5 Ways to Reduce Stress as a Remote Project Manager
Here are my top tips for keeping yourself calm and preventing burnout while working remotely (which is all too common!).
1. Organize Your Space
Most project managers have a specific way they like to organize their desks to be most efficient. This is usually a lot more of an issue for project managers than for many other roles, because project managers are required to manage so many facets of multiple projects.
In my last office job, I had two whiteboards, two large bulletin cork boards, dual monitors, a wireless keyboard and mouse, and two desk lamps with soft lighting.
It took me a while to get my space just right, as it does for many project managers, who rely on organized, controlled spaces to get their work done. When something was out of place in my office, I had a hard time concentrating. Most project managers know what they need to have in place to feel organized.
Why, then, do so many remote project managers merely carve out a tiny area in their house with a little lamp and a drawer or two? If you’re serious about working remotely, you have to treat your office as a real office. If you don’t have a dedicated room for your office, you need to come to terms with having your workspace look like a workspace.
My workspace is in my den, so when we decide to lounge in that room when I’m not working, we deal with the two whiteboards and large cork boards and multiple monitors and desk lamps that I require for working efficiently. Don’t scale your space down because it’s a remote office—or you could find yourself distracted by feeling disorganized.
2. Create Boundaries
Remote workers need boundaries to delineate work and home life. While most employers worry that their remote employees are going to sit on the couch and watch Netflix all day, remote project managers have the opposite problem: more often than not, we’re working way too many hours because our work is available to us 24/7. Boundaries, then, become paramount to keep us from burning out or blowing budgets.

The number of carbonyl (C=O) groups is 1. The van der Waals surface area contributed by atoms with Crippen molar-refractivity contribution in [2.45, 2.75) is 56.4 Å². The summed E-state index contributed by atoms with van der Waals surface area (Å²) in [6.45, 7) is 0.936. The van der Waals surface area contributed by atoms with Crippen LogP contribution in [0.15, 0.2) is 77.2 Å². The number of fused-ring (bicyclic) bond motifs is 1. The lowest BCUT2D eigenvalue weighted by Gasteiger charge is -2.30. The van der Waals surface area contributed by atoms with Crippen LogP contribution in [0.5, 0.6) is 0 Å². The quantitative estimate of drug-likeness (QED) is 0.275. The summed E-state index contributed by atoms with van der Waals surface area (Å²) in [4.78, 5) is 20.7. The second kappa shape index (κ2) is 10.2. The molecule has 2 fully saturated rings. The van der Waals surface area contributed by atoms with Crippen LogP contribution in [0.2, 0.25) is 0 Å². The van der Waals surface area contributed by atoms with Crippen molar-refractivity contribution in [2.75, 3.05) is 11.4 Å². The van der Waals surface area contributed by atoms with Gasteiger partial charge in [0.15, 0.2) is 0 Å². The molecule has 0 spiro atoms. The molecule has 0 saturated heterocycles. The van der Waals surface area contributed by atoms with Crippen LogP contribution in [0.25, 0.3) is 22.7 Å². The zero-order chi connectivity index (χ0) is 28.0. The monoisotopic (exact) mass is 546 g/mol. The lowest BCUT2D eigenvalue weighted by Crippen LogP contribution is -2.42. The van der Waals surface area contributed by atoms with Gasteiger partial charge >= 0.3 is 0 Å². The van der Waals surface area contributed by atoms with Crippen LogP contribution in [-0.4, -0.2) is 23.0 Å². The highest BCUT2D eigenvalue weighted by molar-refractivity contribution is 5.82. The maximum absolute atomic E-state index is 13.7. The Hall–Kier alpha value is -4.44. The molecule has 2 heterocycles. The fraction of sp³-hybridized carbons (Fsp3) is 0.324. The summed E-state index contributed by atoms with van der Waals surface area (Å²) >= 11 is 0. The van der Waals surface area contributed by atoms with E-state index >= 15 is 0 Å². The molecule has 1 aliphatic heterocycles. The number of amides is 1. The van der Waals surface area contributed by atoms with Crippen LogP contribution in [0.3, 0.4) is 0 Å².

These boundaries don’t have to be overly formal, or overly significant—they just have to work. My boundaries are shoes and lights. If I’m at home and working, I have shoes on and my desk lights are on. When I’m done working, even if I have shoes on, my desk lights are off.
Lots of people with dedicated office space just close their doors. I think that project managers need multiple cues for stopping work, or we can find ourselves tempted to just “check one more email.” Whatever you choose as your boundary, just make sure you’re consistent so that it’s second nature and not something you have to think too hard about.
Related listen: Is Quiet Quitting Just Setting Clear Boundaries?
3. Get Some Human Interaction
Project manager’s jobs are not easy. You’re in charge of the project, but often not the people. You’re responsible for the output, but you’re not the one doing the work. That is very frustrating and that frustration can sometimes build up if it has nowhere to go.
There are ways to let off steam—a change of scenery, a walk outside, a little snack—that remote workers and office workers alike can take advantage of. The one glaring thing that is not available to remote workers is other people.
Whether you’re looking to vent about work (hopefully not selling out your project; see my article on project empathy) or just to talk about something else for a while, interacting with coworkers is an essential part of office culture.